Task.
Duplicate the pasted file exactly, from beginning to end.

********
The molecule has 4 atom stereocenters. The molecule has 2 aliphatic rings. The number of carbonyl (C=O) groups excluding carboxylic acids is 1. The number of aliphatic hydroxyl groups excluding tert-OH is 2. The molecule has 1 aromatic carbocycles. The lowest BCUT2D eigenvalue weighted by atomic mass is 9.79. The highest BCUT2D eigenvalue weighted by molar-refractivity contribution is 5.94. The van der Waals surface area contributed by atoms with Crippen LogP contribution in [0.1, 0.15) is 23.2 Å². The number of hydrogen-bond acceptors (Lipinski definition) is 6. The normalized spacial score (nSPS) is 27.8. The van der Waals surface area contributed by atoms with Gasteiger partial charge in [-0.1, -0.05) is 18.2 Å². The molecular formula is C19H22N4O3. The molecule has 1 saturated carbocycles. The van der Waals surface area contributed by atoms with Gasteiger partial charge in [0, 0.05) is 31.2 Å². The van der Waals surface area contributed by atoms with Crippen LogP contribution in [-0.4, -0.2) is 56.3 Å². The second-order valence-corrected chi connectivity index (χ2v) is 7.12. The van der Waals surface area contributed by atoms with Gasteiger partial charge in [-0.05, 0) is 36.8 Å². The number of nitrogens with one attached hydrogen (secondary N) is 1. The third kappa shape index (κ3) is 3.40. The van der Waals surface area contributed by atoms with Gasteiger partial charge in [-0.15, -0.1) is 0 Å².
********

The molecule has 4 atom stereocenters. The molecule has 2 aliphatic rings. The number of carbonyl (C=O) groups excluding carboxylic acids is 1. The number of aliphatic hydroxyl groups excluding tert-OH is 2. The molecule has 1 aromatic carbocycles. The lowest BCUT2D eigenvalue weighted by atomic mass is 9.79. The highest BCUT2D eigenvalue weighted by molar-refractivity contribution is 5.94. The van der Waals surface area contributed by atoms with Crippen LogP contribution in [0.1, 0.15) is 23.2 Å². The number of hydrogen-bond acceptors (Lipinski definition) is 6. The normalized spacial score (nSPS) is 27.8. The van der Waals surface area contributed by atoms with Gasteiger partial charge in [-0.1, -0.05) is 18.2 Å². The molecular formula is C19H22N4O3. The molecule has 1 saturated carbocycles. The van der Waals surface area contributed by atoms with Gasteiger partial charge in [0, 0.05) is 31.2 Å². The van der Waals surface area contributed by atoms with Crippen LogP contribution in [-0.4, -0.2) is 56.3 Å². The second-order valence-corrected chi connectivity index (χ2v) is 7.12. The van der Waals surface area contributed by atoms with Gasteiger partial charge in [-0.05, 0) is 36.8 Å². The number of nitrogens with one attached hydrogen (secondary N) is 1. The third kappa shape index (κ3) is 3.40. The van der Waals surface area contributed by atoms with Gasteiger partial charge in [-0.15, -0.1) is 0 Å².